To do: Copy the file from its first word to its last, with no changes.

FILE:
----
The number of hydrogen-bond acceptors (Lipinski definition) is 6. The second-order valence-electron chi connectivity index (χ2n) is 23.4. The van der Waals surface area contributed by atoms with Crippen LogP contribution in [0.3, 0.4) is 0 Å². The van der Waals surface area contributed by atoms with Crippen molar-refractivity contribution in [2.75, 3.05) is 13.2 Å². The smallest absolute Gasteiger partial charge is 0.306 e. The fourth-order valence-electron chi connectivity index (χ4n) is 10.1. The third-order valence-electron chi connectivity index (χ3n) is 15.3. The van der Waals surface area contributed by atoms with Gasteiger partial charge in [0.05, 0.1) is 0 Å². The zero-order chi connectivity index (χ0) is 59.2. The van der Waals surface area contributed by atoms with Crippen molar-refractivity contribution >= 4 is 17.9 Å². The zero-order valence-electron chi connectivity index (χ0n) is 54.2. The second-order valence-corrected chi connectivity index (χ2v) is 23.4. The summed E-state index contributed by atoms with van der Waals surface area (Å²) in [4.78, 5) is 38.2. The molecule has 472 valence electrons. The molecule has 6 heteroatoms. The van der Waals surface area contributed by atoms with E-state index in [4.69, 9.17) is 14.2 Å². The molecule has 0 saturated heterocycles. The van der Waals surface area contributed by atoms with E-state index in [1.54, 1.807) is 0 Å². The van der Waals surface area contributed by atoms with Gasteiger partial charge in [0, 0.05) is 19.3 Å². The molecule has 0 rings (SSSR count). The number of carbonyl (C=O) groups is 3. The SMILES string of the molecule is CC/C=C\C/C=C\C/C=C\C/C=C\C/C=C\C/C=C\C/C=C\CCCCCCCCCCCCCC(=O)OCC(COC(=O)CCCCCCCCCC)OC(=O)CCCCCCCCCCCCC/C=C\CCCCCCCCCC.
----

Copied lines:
The number of hydrogen-bond acceptors (Lipinski definition) is 6. The second-order valence-electron chi connectivity index (χ2n) is 23.4. The van der Waals surface area contributed by atoms with Crippen LogP contribution in [0.3, 0.4) is 0 Å². The van der Waals surface area contributed by atoms with Crippen molar-refractivity contribution in [2.75, 3.05) is 13.2 Å². The smallest absolute Gasteiger partial charge is 0.306 e. The fourth-order valence-electron chi connectivity index (χ4n) is 10.1. The third-order valence-electron chi connectivity index (χ3n) is 15.3. The van der Waals surface area contributed by atoms with Gasteiger partial charge in [0.05, 0.1) is 0 Å². The zero-order chi connectivity index (χ0) is 59.2. The van der Waals surface area contributed by atoms with Crippen molar-refractivity contribution >= 4 is 17.9 Å². The zero-order valence-electron chi connectivity index (χ0n) is 54.2. The second-order valence-corrected chi connectivity index (χ2v) is 23.4. The summed E-state index contributed by atoms with van der Waals surface area (Å²) in [4.78, 5) is 38.2. The molecule has 472 valence electrons. The molecule has 6 heteroatoms. The van der Waals surface area contributed by atoms with E-state index in [4.69, 9.17) is 14.2 Å². The molecule has 0 saturated heterocycles. The van der Waals surface area contributed by atoms with E-state index in [1.54, 1.807) is 0 Å². The van der Waals surface area contributed by atoms with Gasteiger partial charge in [0, 0.05) is 19.3 Å². The molecule has 0 rings (SSSR count). The number of carbonyl (C=O) groups is 3. The SMILES string of the molecule is CC/C=C\C/C=C\C/C=C\C/C=C\C/C=C\C/C=C\C/C=C\CCCCCCCCCCCCCC(=O)OCC(COC(=O)CCCCCCCCCC)OC(=O)CCCCCCCCCCCCC/C=C\CCCCCCCCCC.